Pobble House Completes

'Pobble House' is located in a stark and open headland on the Kent & Sussex coast that is home to Europe's largest expanse of shingle, classifying it as Britain's only desert. It is home to a historically strong fishing community that inhabit a number of small weathered huts which are scattered along its shores. Along with washed up silvered timber, stranded objects line the beaches, in particular rusting metal debris. The site is dominated by the Dungeness Nuclear Power Station, the robust materiality and form of which contrasts to the natural surroundings.

Local planning policy dictates that any new building must replace an existing one and is to be of similar scale and proportion to that of the original, which is the reason for the three simple forms that make up the design. The new home is an intimate retreat that can sleep two families with three children each, with a large open plan kitchen, dining and living area with panoramic views over the spectacular landscape. The three modules of the building are each enveloped in separate materials, a Core-ten steel mesh, Larch and robust cement fibre board that will each act as rain-shields. The building is extremely durable, an important aspect considering the harsh climate and exposed setting. The corner of the living area is a cantilevered structure and the glazed sliding doors can be hidden within concealed wall pockets, creating an extension of living space. This allows for shelter depending on the direction of the prevailing wind or a completely open corner during good weather.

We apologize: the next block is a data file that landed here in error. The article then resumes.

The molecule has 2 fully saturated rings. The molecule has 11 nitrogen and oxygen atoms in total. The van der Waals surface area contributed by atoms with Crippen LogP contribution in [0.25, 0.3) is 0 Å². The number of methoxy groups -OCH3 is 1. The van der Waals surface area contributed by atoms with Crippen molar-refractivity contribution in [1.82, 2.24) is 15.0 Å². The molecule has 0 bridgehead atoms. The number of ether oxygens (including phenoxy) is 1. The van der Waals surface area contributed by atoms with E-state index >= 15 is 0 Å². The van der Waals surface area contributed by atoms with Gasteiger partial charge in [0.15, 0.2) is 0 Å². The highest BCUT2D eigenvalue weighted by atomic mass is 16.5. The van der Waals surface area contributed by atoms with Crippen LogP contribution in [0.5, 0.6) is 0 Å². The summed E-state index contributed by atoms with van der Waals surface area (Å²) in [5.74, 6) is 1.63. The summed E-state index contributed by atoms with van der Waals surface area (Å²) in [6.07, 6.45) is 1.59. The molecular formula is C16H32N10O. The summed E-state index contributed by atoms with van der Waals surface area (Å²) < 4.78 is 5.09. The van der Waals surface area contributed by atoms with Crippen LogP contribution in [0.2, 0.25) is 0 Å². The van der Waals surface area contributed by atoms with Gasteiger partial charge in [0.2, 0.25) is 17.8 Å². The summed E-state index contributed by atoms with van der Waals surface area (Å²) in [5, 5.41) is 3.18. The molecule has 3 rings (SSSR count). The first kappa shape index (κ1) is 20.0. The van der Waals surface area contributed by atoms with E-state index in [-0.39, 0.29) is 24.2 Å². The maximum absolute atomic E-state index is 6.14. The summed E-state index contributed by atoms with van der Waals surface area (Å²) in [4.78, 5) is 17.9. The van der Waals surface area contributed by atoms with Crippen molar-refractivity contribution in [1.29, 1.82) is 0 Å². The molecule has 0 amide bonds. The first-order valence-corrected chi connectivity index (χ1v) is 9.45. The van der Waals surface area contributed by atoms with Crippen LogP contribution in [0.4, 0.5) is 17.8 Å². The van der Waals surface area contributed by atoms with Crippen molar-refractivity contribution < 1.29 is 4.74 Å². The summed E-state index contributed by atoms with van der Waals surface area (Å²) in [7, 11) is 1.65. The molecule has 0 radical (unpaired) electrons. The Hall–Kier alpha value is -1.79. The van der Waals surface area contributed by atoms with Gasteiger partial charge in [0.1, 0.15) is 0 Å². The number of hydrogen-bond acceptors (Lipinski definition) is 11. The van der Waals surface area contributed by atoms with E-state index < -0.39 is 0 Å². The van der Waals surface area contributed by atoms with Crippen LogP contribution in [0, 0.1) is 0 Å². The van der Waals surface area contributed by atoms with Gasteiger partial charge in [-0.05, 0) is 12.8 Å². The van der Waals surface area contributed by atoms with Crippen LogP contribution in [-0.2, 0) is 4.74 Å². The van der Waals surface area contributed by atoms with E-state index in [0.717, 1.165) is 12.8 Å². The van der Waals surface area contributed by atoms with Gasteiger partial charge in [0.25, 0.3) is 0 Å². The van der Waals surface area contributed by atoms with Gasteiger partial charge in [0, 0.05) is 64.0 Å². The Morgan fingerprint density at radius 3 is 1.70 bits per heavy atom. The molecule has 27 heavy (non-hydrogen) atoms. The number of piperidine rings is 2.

'Pobble House' forms a beautifully crafted home which seeks to continue Dungeness's curious architectural legacy and has delivered an exceptionally high quality family retreat for our client and their growing family.

Published on 17 July 2014